- This quick dispersal of funds will provide relief to both providers in areas heavily impacted by the COVID-19 pandemic and those providers who are struggling to keep their doors open due to healthy patients delaying care and cancelled elective services.
How are payment distributions determined:
- Providers will be distributed a portion of the initial $30 billion based on their share of total Medicare FFS reimbursements in 2019. Total FFS payments were approximately $484 billion in 2019.
- A provider can estimate their payment by dividing their 2019 Medicare FFS (not including Medicare Advantage) payments they received by $484,000,000,000, and multiply that ratio by $30,000,000,000. Providers can obtain their 2019 Medicare FFS billings from their organization's revenue management system.
- As an example: A community hospital billed Medicare FFS $121 million in 2019. To determine how much they would receive, use this equation:
- $121,000,000/$484,000,000,000 x $30,000,000,000 = $7,500,000
What to do if you are an eligible provider:
- HHS has partnered with UnitedHealth Group (UHG) to provide rapid payment to providers eligible for the distribution of the initial $30 billion in funds.
- Providers will be paid via Automated Clearing House account information on file with UHG or the Centers for Medicare & Medicaid Services (CMS).
- The automatic payments will come to providers via Optum Bank with "HHSPAYMENT" as the payment description.
- Providers who normally receive a paper check for reimbursement from CMS, will receive a paper check in the mail for this payment as well, within the next few weeks.
- Within 30 days of receiving the payment, providers must sign an attestation confirming receipt of the funds and agreeing to the terms and conditions of payment. The portal for signing the attestation will be open the week of April 13, 2020, and will be linked on this page.
- HHS' payment of this initial tranche of funds is conditioned on the healthcare provider's acceptance of the Terms and Conditions, which acceptance must occur within 30 days of receipt of payment. If a provider receives payment and does not wish to comply with these Terms and Conditions, the provider must do the following: contact HHS within 30 days of receipt of payment and then remit the full payment to HHS as instructed. Appropriate contact information will be provided soon.
Is this different than the CMS Accelerated and Advance Payment Program?
Yes. The CMS Accelerated and Advance Payment Program has delivered billions of dollars to healthcare providers to help ensure providers and suppliers have the resources needed to combat the pandemic. The CMS accelerated and advance payments are a loan that providers must pay back. For more information from CMS, click here.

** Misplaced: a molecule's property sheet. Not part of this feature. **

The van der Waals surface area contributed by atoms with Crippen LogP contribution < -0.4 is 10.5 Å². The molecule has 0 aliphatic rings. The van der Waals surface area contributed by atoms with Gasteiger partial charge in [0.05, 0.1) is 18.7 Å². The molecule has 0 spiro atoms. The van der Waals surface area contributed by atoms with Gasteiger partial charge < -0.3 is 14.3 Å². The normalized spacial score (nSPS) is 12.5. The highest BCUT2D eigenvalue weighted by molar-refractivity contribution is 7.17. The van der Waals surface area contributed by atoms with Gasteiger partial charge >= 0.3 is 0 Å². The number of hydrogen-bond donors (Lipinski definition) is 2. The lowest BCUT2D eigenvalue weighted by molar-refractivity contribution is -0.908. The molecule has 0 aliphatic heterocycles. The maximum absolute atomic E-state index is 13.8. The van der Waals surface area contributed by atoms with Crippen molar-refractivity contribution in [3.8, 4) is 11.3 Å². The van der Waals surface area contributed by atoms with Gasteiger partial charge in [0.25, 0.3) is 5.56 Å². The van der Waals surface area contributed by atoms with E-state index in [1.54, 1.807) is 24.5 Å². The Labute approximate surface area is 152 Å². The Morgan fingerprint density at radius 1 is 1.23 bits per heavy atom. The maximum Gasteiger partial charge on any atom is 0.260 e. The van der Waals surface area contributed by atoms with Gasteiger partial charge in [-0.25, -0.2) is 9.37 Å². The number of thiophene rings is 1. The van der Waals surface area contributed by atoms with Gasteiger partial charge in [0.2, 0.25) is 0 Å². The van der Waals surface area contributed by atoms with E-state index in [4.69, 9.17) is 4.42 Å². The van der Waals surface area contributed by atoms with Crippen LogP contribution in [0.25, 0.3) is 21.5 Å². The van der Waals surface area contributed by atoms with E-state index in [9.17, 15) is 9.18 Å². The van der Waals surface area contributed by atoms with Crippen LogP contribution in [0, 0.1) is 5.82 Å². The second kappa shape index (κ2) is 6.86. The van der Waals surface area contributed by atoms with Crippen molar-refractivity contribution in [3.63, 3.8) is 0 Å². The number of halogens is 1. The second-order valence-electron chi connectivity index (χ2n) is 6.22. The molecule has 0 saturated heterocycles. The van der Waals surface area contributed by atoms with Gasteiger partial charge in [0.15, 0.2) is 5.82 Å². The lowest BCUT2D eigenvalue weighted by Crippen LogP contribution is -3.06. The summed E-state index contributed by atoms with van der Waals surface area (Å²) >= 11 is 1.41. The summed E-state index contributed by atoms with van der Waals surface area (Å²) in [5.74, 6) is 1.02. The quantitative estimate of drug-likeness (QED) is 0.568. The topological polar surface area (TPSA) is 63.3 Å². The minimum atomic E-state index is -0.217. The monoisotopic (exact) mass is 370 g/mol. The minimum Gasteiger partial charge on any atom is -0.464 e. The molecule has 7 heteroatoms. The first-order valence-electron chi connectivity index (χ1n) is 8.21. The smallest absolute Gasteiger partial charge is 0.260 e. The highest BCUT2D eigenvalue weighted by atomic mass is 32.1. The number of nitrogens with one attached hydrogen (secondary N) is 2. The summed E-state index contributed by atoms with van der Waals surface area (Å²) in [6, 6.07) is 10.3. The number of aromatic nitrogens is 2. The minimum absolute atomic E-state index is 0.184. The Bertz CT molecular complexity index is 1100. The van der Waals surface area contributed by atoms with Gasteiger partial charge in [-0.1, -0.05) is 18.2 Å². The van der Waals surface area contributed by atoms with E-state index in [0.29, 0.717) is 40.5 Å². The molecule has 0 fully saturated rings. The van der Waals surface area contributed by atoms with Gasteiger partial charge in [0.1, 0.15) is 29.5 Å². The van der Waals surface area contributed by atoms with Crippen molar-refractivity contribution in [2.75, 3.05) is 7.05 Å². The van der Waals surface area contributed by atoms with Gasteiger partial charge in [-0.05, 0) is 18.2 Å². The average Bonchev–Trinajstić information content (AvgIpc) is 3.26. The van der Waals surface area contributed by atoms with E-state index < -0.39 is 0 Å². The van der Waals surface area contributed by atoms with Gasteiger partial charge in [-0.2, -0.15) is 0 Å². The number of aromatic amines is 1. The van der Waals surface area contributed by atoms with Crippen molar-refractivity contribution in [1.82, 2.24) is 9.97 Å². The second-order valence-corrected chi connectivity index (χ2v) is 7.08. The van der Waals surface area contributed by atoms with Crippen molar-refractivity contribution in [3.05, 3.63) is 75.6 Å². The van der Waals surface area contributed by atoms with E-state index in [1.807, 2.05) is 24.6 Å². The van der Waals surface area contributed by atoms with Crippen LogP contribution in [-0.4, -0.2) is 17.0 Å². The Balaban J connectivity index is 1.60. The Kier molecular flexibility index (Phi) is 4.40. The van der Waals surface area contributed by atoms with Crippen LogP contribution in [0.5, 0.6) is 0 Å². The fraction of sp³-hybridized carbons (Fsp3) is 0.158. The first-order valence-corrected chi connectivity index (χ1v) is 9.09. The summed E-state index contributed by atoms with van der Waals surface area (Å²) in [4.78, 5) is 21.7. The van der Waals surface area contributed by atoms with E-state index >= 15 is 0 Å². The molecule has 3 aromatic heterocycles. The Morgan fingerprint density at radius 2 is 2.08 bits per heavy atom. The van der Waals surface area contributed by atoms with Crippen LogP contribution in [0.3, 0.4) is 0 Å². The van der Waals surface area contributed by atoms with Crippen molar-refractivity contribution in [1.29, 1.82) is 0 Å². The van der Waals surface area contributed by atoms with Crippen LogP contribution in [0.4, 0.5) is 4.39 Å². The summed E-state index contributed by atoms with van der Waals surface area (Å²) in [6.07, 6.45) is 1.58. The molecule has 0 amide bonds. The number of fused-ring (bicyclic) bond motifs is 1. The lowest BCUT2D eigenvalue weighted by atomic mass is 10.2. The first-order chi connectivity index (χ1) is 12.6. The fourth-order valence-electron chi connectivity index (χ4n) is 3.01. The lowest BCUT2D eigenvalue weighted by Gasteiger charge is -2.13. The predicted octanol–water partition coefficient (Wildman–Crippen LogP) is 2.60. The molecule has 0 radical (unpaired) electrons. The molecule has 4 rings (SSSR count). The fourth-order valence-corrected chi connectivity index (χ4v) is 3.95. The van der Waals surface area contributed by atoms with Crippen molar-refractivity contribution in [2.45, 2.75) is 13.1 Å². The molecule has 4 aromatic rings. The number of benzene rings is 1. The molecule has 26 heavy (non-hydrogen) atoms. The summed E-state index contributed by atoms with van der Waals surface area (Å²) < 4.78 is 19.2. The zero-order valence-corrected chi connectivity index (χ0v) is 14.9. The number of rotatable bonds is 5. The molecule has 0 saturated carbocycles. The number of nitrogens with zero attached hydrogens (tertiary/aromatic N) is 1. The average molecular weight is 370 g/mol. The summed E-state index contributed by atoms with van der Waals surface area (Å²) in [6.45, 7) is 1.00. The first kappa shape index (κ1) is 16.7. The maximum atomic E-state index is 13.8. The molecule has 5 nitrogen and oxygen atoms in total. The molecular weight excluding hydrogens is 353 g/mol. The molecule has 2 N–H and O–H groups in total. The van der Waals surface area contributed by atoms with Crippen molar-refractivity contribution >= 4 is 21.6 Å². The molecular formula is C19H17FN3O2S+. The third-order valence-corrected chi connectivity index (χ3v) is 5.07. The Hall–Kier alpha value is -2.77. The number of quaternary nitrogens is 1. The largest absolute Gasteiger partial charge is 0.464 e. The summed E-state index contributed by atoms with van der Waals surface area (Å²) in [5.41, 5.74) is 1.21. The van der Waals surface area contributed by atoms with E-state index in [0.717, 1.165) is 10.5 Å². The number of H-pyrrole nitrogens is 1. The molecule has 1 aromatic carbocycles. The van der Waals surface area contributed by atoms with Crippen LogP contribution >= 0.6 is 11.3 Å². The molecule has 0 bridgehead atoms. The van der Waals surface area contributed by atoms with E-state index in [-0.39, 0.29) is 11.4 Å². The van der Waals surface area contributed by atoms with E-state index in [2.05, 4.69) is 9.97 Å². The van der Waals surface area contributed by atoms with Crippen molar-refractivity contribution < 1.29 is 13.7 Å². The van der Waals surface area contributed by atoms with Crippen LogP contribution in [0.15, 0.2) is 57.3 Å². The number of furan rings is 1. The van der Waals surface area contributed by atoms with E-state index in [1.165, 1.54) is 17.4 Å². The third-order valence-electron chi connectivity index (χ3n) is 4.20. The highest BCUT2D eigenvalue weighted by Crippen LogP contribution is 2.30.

How this applies to different types of providers
All relief payments are being made to providers and according to their tax identification number (TIN). For example:
- Large Organizations and Health Systems: Large Organizations will receive relief payments for each of their billing TINs that bill Medicare. Each organization should look to the part of their organization that bills Medicare to identify details on Medicare payments for 2019 or to identify the accounts where they should expect relief payments.
- Employed Physicians: Employed physicians should not expect to receive an individual payment directly. The employer organization will receive the relief payment as the billing organization.
- Physicians in a Group Practice: Individual physicians and providers in a group practice are unlikely to receive individual payments directly, as the group practice will receive the relief fund payment as the billing organization. Providers should look to the part of their organization that bills Medicare to identify details on Medicare payments for 2019 or to identify the accounts where they should expect relief payments.
- Solo Practitioners: Solo practitioners who bill Medicare will receive a payment under the TIN used to bill Medicare.
Priorities for the remaining $70 billion
The Administration is working rapidly on targeted distributions that will focus on providers in areas particularly impacted by the COVID-19 outbreak, rural providers, providers of services with lower shares of Medicare reimbursement or who predominantly serve the Medicaid population, and providers requesting reimbursement for the treatment of uninsured Americans.
Ensuring Americans are not surprised by bills for COVID-19 medical expenses
- The Trump Administration is committed to ensuring that Americans are protected against financial obstacles that might prevent them from getting the testing and treatment they need from COVID-19.
- As announced in early April, a portion of the $100 billion Provider Relief Fund will be used to reimburse healthcare providers, at Medicare rates, for COVID-related treatment of the uninsured.
- As a condition, providers are obligated to abstain from "balance billing" any patient for COVID-related treatment.
- The Families First Coronavirus Response Act requires private insurers to cover an insurance plan member's cost-sharing payments for COVID-19 testing.
- President Trump has also secured commitments from private insurers, including Humana, Cigna, UnitedHealth Group, and the Blue Cross Blue Shield system to waive cost-sharing payments for treatment related to COVID-19 for plan members.
Finally, for those interested, attached is a state-by-state/territory breakdown of where the $30 billion tranche is going.